Forces and Magnets Week 2
Contact and Non-contact Forces
Building on from last week’s work, we are looking again at forces. Last week we grouped actions into whether they needed a push or a pull or both for them to cause an item to move.
e.g some parents are pushing a lawnmower to cut the grass
you pull the washing out of a washing machine
you can pull or push a door depending on whether you want to open or close it or the type of door it is
I hope you also had fun exploring how far cars or wind up toys moved on different surfaces. Frictional forces act in the opposite direction to movement so a bigger friction force means that the car will be slower and move a shorter distance. Therefore if you had a smooth surface like a laminate floor the car should have moved further than on carpet which has a greater frictional force.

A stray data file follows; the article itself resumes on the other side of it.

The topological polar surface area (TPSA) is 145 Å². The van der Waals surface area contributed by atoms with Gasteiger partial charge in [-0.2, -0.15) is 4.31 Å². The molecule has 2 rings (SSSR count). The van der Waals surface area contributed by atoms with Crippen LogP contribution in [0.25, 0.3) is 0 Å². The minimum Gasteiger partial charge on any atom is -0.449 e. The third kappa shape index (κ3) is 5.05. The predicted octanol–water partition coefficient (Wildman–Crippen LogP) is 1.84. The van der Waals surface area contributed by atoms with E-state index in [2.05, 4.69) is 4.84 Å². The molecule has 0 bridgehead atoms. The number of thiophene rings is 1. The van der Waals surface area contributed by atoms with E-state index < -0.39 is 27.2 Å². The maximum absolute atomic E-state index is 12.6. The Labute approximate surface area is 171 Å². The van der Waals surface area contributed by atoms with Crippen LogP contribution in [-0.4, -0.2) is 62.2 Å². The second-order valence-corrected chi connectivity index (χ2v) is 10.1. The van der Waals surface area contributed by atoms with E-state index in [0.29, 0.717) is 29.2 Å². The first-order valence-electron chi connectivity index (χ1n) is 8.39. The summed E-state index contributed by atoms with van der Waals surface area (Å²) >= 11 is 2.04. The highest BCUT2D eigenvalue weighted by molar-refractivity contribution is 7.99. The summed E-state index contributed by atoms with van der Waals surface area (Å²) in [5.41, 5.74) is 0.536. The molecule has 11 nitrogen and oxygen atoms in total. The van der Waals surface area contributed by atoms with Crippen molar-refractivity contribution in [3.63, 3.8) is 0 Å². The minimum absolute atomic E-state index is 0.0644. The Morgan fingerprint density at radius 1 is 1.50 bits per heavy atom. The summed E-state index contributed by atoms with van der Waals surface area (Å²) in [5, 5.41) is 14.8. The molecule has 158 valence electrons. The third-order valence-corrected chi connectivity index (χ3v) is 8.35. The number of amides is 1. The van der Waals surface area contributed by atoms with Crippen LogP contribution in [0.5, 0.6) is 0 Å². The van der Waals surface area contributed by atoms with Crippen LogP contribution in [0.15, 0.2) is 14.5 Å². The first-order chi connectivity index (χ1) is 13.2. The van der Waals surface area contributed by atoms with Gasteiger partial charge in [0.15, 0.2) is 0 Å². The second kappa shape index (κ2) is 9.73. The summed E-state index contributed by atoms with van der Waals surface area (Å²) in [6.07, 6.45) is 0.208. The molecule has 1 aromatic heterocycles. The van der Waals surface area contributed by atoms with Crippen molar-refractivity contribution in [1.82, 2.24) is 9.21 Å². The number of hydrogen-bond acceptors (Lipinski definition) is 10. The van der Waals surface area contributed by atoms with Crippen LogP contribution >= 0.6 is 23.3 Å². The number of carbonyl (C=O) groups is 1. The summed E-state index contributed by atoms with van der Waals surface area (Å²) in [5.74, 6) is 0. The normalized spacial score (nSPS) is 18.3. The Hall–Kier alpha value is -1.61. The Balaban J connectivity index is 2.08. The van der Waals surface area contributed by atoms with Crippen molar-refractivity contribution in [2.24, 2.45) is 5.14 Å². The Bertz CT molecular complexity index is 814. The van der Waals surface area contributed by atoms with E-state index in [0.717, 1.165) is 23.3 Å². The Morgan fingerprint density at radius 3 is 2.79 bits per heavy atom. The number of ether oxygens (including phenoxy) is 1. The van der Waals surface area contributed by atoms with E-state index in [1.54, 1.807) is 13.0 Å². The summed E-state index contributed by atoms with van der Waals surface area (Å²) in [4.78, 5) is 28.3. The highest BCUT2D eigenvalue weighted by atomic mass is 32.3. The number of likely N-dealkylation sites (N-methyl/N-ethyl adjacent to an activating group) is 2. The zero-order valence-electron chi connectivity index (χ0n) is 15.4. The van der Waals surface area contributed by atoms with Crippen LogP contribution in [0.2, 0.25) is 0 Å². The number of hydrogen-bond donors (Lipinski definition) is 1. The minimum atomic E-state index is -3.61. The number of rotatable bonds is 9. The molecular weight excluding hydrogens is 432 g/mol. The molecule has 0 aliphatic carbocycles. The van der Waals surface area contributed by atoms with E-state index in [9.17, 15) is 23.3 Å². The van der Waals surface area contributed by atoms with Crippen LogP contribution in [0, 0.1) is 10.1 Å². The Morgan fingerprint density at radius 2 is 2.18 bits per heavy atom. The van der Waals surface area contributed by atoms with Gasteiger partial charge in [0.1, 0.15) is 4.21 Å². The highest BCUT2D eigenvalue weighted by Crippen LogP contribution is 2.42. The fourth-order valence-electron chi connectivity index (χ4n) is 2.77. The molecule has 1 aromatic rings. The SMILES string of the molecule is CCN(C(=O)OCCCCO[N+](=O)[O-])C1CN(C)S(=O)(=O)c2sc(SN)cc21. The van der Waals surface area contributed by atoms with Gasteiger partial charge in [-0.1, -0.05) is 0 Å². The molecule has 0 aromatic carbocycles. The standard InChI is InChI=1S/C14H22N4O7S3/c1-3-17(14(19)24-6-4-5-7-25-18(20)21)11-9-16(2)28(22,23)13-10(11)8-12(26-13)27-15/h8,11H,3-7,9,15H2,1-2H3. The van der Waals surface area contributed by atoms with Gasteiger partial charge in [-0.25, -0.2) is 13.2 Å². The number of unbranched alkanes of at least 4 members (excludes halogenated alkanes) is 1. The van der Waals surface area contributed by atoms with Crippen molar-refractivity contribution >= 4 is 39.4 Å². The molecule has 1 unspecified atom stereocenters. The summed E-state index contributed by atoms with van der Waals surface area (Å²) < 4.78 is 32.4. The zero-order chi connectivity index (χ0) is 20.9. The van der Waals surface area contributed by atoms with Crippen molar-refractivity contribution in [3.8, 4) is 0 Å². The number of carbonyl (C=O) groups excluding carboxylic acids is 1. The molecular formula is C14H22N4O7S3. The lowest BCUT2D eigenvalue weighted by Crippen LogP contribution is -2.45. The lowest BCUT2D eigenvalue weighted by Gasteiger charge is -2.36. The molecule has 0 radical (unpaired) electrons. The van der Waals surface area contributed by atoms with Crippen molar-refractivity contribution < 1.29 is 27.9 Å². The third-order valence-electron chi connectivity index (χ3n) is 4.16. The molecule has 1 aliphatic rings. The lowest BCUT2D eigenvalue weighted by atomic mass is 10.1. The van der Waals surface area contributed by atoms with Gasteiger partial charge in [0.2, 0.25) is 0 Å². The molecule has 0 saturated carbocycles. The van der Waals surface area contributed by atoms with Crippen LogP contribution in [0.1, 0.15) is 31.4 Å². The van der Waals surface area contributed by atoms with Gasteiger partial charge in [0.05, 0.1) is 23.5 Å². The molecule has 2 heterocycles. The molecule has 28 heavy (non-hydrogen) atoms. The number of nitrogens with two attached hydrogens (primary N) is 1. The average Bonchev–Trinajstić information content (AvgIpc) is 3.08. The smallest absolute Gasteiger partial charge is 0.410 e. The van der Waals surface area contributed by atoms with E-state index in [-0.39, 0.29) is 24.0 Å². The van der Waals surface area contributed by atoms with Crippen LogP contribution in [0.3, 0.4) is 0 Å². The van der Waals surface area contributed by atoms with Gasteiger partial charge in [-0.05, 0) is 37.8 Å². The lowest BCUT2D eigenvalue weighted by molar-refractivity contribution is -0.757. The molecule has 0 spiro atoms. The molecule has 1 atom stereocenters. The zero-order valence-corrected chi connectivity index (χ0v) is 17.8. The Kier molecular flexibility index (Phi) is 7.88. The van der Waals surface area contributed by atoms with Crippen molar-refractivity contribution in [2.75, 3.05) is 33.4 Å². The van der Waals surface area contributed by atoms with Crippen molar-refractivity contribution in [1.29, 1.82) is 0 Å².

This week we will again have the opportunity to explore forces and we are again grouping forces. This week we are deciding whether a force needs contact (touch) to work or whether the force and the item that moves do not need contact for them to move.
An easy example to visualise for a contact force is when you kick a football - the push force relies on your foot making contact (hitting or touching) the football to make it move.
However, if we think about Sir Isaac Newton and his discovery of gravity, the apple falls from the tree to the ground. It is being acted on by the gravitational force and that is why it falls down. But gravity is an invisible force and does not need contact with the apple to make it fall to the ground.
Below there is a booklet to complete with your different types of forces. There are also other resources to help you.